Financial Drivers

The financial pressure on households remains a key factor in making a decision to holiday in the UK and looks likely to remain so especially with rising interest rates. This is positive for the staycation sector as long as it is still perceived to offer value for money.

Other key drivers for the staycation boom include...

  • the convenience of taking a UK holiday especially for families with young children
  • increased recognition that the UK is home to a number of places of natural beauty such as the Scottish Highlands, Lake District, rugged southwest coasts and glorious beaches
  • it is no longer seen as a “holiday for the working classes” with the rise of high end lodge parks
  • many parks have relaxed the minimum stay periods offering check-in for any day of the week for any duration
  • pets are an important part of people’s lives and as well as the increase in the number of pet friendly parks, the manufacturers are churning out a wider range of pet friendly holiday homes

Higher Quality Accommodation & Infrastructure

Savvy holiday park operators identified the need to invest in infrastructure and accommodation to attract holiday makers. The source of funding has largely come from 2 main sources:

Increase in Sales and Profitability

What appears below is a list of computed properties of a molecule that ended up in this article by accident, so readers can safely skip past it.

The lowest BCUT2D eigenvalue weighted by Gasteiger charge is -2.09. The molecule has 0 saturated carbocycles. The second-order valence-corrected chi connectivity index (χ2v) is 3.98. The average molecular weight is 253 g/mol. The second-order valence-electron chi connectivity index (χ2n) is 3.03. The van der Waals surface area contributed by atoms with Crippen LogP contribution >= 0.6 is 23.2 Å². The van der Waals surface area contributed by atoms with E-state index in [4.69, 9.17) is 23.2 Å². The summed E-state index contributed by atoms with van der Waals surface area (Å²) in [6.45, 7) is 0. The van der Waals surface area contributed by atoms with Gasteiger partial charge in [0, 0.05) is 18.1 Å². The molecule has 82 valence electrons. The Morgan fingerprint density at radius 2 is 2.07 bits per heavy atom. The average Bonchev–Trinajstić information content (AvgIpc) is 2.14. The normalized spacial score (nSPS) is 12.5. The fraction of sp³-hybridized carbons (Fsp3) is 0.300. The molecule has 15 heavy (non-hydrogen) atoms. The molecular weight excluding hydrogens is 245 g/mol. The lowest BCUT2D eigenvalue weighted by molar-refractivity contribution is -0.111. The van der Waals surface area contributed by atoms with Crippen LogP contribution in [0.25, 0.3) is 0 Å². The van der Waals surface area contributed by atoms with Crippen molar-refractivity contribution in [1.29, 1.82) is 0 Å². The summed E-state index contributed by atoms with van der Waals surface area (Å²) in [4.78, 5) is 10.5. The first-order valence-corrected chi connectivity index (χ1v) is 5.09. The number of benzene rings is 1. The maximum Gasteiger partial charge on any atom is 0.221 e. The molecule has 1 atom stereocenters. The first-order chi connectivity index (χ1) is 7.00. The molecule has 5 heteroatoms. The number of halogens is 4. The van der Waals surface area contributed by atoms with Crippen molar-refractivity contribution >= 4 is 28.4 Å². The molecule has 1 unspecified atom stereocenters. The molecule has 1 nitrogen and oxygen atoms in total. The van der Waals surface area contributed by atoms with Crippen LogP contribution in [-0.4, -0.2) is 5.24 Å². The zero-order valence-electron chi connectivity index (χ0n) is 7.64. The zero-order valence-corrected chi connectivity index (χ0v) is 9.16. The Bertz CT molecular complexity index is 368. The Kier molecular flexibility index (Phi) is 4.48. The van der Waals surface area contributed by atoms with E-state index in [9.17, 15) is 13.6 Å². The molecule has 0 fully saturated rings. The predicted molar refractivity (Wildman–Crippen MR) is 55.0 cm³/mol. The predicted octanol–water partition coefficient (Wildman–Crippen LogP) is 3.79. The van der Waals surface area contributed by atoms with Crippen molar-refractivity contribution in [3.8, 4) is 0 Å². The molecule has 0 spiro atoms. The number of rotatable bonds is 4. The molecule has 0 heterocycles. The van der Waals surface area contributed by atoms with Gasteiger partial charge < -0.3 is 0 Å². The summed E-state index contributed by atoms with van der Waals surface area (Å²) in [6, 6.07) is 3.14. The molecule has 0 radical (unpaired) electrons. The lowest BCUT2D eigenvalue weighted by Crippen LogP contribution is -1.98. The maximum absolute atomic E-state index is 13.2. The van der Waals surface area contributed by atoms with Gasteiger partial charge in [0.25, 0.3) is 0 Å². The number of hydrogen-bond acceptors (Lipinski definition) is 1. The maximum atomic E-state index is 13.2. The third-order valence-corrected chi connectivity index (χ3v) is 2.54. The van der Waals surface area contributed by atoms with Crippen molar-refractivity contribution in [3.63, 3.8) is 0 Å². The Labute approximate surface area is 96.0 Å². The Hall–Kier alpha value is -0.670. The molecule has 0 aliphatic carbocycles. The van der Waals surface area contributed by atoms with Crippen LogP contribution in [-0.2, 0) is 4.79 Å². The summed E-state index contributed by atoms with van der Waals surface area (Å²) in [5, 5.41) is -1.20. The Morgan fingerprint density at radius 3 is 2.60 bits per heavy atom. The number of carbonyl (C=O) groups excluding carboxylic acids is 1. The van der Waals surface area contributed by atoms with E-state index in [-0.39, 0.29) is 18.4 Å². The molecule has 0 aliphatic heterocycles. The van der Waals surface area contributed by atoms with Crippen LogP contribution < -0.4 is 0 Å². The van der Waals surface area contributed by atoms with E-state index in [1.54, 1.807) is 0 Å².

Parks have seen a steady growth in holiday home sales which is where the majority of profits are derived. For example, buying a luxury lodge from one of the manufacturers and selling it on a quality park in one of the UK’s top tourist spots such as the Lake, District, Scottish Highlands or the Cornish coast can deliver 3-4x cash return on cost. This is one of the ways the parks have been able to continue funding the investment in new holiday home stock and park infrastructure by reinvesting the profits.

In October 2017, the National Caravan Council reported that 17,505 holiday homes were produced by the manufacturers during 2016 which is up 7.7% over the previous 12 months. Of these, 17,090 were sold on to holiday parks across the UK. Early indications for 2017 sales points to continued growth and the outlook for 2018 remains positive.